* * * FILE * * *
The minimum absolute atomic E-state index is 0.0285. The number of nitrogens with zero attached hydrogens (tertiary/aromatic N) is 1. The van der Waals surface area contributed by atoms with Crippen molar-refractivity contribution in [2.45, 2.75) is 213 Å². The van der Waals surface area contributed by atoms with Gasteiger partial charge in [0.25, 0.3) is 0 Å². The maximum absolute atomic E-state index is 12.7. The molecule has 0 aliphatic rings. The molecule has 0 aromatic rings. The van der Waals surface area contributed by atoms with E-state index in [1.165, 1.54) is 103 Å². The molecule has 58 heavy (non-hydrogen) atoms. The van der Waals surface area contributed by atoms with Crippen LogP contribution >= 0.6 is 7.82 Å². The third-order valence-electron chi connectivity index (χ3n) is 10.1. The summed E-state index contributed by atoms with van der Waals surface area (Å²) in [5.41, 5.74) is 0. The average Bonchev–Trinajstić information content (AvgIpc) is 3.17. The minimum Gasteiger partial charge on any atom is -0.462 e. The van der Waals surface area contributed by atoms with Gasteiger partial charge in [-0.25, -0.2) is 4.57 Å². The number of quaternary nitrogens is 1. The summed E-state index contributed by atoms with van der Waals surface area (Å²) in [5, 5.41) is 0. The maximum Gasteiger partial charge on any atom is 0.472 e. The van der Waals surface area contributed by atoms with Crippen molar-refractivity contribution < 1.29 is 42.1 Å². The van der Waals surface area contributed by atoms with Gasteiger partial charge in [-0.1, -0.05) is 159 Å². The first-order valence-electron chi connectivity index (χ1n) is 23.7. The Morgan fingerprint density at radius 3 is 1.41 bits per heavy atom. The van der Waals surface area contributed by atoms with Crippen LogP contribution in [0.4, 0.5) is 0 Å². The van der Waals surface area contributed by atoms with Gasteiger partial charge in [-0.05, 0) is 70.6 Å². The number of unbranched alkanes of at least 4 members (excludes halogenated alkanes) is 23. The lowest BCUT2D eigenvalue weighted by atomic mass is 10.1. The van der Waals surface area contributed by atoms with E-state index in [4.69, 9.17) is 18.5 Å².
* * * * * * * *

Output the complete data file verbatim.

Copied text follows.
The minimum absolute atomic E-state index is 0.0285. The number of nitrogens with zero attached hydrogens (tertiary/aromatic N) is 1. The van der Waals surface area contributed by atoms with Crippen molar-refractivity contribution in [2.45, 2.75) is 213 Å². The van der Waals surface area contributed by atoms with Gasteiger partial charge in [0.25, 0.3) is 0 Å². The maximum absolute atomic E-state index is 12.7. The molecule has 0 aliphatic rings. The molecule has 0 aromatic rings. The van der Waals surface area contributed by atoms with E-state index in [1.165, 1.54) is 103 Å². The molecule has 58 heavy (non-hydrogen) atoms. The van der Waals surface area contributed by atoms with Crippen LogP contribution >= 0.6 is 7.82 Å². The third-order valence-electron chi connectivity index (χ3n) is 10.1. The summed E-state index contributed by atoms with van der Waals surface area (Å²) in [5.41, 5.74) is 0. The average Bonchev–Trinajstić information content (AvgIpc) is 3.17. The minimum Gasteiger partial charge on any atom is -0.462 e. The van der Waals surface area contributed by atoms with Gasteiger partial charge in [-0.25, -0.2) is 4.57 Å². The number of quaternary nitrogens is 1. The summed E-state index contributed by atoms with van der Waals surface area (Å²) in [5, 5.41) is 0. The maximum Gasteiger partial charge on any atom is 0.472 e. The van der Waals surface area contributed by atoms with Crippen molar-refractivity contribution < 1.29 is 42.1 Å². The van der Waals surface area contributed by atoms with Gasteiger partial charge in [-0.1, -0.05) is 159 Å². The first-order valence-electron chi connectivity index (χ1n) is 23.7. The Morgan fingerprint density at radius 3 is 1.41 bits per heavy atom. The van der Waals surface area contributed by atoms with Crippen LogP contribution in [0.4, 0.5) is 0 Å². The van der Waals surface area contributed by atoms with Gasteiger partial charge in [-0.05, 0) is 70.6 Å². The number of unbranched alkanes of at least 4 members (excludes halogenated alkanes) is 23. The lowest BCUT2D eigenvalue weighted by atomic mass is 10.1. The van der Waals surface area contributed by atoms with E-state index in [4.69, 9.17) is 18.5 Å².